Holy Trinity Chapel, Umberleigh

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Surviving south wall (centre) of Umberleigh Chapel, Atherington, Devon, founded by Joan Champernown c. 1275. Now a redundant farm building next to Umberleigh House. The north side of the wall is covered by a modern lean-to roof which forms a long storage shed. In the north side of the wall are visible the blocked up gothic-arched doorway and four lancet windows
Gothic doorway to ruined Umberleigh Chapel, north side of sole surviving wall. The architectural fragments belonging to the chapel or former mansion house were unearthed in the vicinity from the 1950s onwards[1]
Mediaeval lancet window on internal wall of ruined Umberleigh Chapel
Unearthed fragments of architectural decoration belonging to the mediaeval Umberleigh Chapel or adjacent mansion. The length of stone sculpted with gothic niches enclosing shields (rear right) may have been the original base of the chest tomb on top of which lay the effigies of the knight and his lady removed to Atherington Church in about 1800.[2] The grave slab incised with a large floriated cross (left) is of very ancient date and compares with a similar slab in nearby Chittlehampton Church. The renaissance classical column (centre) perhaps was originally part of the canopy of a 16th- or 17th-century monument

The Chapel of the Holy Trinity at Umberleigh is a ruinous mediaeval chapel in north Devon, England, largely demolished according to Lysons (1822)[3] in about 1800. It stands next to Umberleigh House, the manor house of Umberleigh, which still survives in the form of a large Georgian farmhouse. The ruins together with the adjoining Umberleigh House were granted a Grade I listed status on 25 February 1965.[4] According to Tristram Risdon (d.1640) the Devon historian, the site was originally a royal palace of the Saxon King Athelstan and was later a mediaeval mansion house by successive inheritance of the Solery (or de Soligny), Champernoun, Willington, Beaumont and Bassett families.[5] The chapel, manor house and estate of 400 acres with 7 cottages is today the property of the Andrews family, which purchased the freehold of the property in 1917 but had been long-standing tenants of the Bassett family from about 1840.[6] The south wall of the chapel survives and today forms the back wall of an outbuilding used for general storage.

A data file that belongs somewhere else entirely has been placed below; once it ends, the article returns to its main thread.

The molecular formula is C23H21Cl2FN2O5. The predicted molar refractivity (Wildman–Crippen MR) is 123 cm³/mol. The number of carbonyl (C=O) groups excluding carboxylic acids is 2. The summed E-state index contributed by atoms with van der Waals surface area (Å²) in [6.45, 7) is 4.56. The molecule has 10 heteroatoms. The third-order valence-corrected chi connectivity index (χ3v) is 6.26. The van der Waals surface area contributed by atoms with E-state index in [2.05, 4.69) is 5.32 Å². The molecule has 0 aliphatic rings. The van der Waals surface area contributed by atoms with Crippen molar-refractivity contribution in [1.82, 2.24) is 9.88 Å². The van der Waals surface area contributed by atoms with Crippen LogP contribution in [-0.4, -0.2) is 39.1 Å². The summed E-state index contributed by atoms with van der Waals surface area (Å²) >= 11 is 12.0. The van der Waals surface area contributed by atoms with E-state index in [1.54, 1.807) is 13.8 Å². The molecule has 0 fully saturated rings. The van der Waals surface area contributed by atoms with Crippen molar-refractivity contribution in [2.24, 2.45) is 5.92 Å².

Umberleigh Chapel of the Holy Trinity was founded by the widow Lady Joan Willington (died c. 1314), née Champernowne (Latinised to Campo Arnulphi ("from the field of Arnulph")), formerly the wife of Sir Ralph Willington of Gloucestershire, and the daughter and heiress of Sir William Champernowne of Umberleigh.[7] The foundation deed was quoted by Tristram Risdon in his 1630 work "A Survey of Devon":[8]

"Johan de Campo Arnulphi salut(em). Noveritis me in viduitate mea divinae charitatIs). intuit(a). pro salutat(e) animae meae et antecessorum meorum nec non pro salutate animarum domini Will. de Campo Arnulphi patris mei et Eve matris mei et puerorum nostrorum conces(sisse) totam terram de Wiara ad sustentationem capella ad present(atio)nem nostram et haeredum ad celebrand(um) divina in capella nost(ra) de Umberley. Hiis testibus: John de Punchardon, Nicholao de Filleigh, Roberto Beaple, Matth. de Wollington, milit(e)"

Which may be translated into English thus:[9]

"Joan de Champernowne, greetings. Know ye that I in my widowhood, inspired of divine charity, for the salvation of my soul and of my ancestors, not least for the salvation of the souls of lord William de Champernowne, my father, and of Eve my mother and of Sir Ralph de Willington sometime my husband, and of our boys, have granted all the land of Wiara toward the sustenance of a chaplain of our own presentation, and of that of our heirs, to divine celebration in our chapel of Umberleigh. With these witnesses: John de Punchardon, Nicholas de Filleigh, Robert Beaple (of Landkey), Matthew de W(i)llington, knight".


Most of the monuments which had been erected in the Umberleigh Chapel over the centuries were removed in about 1820[10] to nearby Atherington Church. The return made by a resident of Umberleigh to Dean Milles' Questionnaire of about 1753 records the then appearance of the Umberleigh Chapel.[11] Three tombs existed, identified by Coulter by the letters A, B and C:

  • A: "Near the entrance of the chapel on the south side (is) the statue of a cross-legged knight raised a little above the ground". (lost)
Left: 1877 Drawing by W.H. Hamilton Rogers of male effigy of pair "B", supposedly of Sir Ralph Willington (1385) formerly in the Umberleigh Chapel, removed thence c. 1800 to Atherington Church, Devon; right: Drawing of effigies "B" by Charles Stothard, 1876
Willington effigies in their present location in Atherington Church, north side of chancel, on 19th-century plinth